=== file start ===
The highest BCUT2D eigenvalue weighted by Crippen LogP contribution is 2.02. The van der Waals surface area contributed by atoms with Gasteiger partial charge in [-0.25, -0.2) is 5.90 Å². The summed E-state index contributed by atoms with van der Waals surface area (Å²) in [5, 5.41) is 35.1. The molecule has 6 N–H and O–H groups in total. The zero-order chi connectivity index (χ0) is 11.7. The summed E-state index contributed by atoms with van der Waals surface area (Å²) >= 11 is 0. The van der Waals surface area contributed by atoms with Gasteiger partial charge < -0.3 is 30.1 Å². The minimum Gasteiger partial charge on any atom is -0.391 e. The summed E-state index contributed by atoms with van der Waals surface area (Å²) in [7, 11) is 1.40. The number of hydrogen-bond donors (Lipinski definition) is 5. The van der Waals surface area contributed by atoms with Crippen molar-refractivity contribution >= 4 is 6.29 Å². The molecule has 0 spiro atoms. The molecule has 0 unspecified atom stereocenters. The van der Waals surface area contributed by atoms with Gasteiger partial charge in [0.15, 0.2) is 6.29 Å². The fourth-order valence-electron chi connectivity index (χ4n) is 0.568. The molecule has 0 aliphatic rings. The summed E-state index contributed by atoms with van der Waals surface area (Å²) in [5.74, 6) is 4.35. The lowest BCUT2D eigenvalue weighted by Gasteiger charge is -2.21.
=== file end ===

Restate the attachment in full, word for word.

The highest BCUT2D eigenvalue weighted by Crippen LogP contribution is 2.02. The van der Waals surface area contributed by atoms with Gasteiger partial charge in [-0.25, -0.2) is 5.90 Å². The summed E-state index contributed by atoms with van der Waals surface area (Å²) in [5, 5.41) is 35.1. The molecule has 6 N–H and O–H groups in total. The zero-order chi connectivity index (χ0) is 11.7. The summed E-state index contributed by atoms with van der Waals surface area (Å²) >= 11 is 0. The van der Waals surface area contributed by atoms with Gasteiger partial charge < -0.3 is 30.1 Å². The minimum Gasteiger partial charge on any atom is -0.391 e. The summed E-state index contributed by atoms with van der Waals surface area (Å²) in [7, 11) is 1.40. The number of hydrogen-bond donors (Lipinski definition) is 5. The van der Waals surface area contributed by atoms with Crippen molar-refractivity contribution >= 4 is 6.29 Å². The molecule has 0 spiro atoms. The molecule has 0 unspecified atom stereocenters. The van der Waals surface area contributed by atoms with Gasteiger partial charge in [0.15, 0.2) is 6.29 Å². The fourth-order valence-electron chi connectivity index (χ4n) is 0.568. The molecule has 0 aliphatic rings. The summed E-state index contributed by atoms with van der Waals surface area (Å²) in [5.74, 6) is 4.35. The lowest BCUT2D eigenvalue weighted by Gasteiger charge is -2.21.